Got that? As TIME congressional correspondent John Dickerson says, "This was awfully hard to be against. It's a middle-class tax cut in an election year, and it gives the Republicans cover." The GOP, after all, is supposed to cut taxes, not raise them. Gramm is happy because it's a tax cut. McCain is happy because his bill is still alive. But more than a few Democrats are starting to worry that the money in the tobacco kitty, which was supposed to save our children from Joe Camel, is being handed out in all the wrong places.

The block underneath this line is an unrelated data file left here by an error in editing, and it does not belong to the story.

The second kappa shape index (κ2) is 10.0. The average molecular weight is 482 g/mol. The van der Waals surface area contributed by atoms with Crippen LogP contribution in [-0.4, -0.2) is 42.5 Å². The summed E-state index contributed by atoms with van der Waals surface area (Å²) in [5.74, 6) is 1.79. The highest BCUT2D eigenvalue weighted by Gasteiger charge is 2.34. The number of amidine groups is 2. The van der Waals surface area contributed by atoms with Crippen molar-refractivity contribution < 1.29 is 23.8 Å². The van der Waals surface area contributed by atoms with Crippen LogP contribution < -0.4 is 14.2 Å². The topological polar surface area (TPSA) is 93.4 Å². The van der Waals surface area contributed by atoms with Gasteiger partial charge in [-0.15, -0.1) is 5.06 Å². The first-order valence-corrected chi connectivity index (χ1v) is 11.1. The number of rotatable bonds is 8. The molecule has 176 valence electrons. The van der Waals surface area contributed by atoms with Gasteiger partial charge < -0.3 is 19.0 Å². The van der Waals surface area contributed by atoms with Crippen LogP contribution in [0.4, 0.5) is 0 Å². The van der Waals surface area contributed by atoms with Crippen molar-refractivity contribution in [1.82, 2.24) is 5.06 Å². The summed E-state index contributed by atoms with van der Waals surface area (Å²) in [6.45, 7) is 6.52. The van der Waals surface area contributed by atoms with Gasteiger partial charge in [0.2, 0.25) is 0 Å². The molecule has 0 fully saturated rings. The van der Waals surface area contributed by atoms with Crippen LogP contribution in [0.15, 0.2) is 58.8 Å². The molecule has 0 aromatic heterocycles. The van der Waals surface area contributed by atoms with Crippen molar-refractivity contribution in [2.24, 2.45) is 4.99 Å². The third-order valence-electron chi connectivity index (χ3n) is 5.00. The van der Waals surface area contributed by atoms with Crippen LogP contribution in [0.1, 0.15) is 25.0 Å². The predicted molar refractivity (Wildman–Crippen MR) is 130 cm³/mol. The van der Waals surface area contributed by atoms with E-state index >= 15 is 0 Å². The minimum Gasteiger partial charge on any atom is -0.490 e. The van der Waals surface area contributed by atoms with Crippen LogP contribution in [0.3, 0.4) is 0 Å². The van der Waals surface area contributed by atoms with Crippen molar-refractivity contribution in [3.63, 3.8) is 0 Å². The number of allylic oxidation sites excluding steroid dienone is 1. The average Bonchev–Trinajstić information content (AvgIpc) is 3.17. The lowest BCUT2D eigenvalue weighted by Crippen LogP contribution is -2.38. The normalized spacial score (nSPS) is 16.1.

WASHINGTON: If anyone's wondering what middle-class married couples have to do with the crimes of Big Tobacco, Texas Republican Phil Gramm is the man to ask. "If we're raising taxes for tens of billions of dollars for spending, then why not give part of it back?" Gramm said after his amendment to the tobacco legislation passed the Senate Thursday. It would use a slice of the $516 billion that John McCain, the bill's sponsor, envisions collecting from the industry to finance dropping the "marriage tax" penalty for couples earning less than $50,000 a year.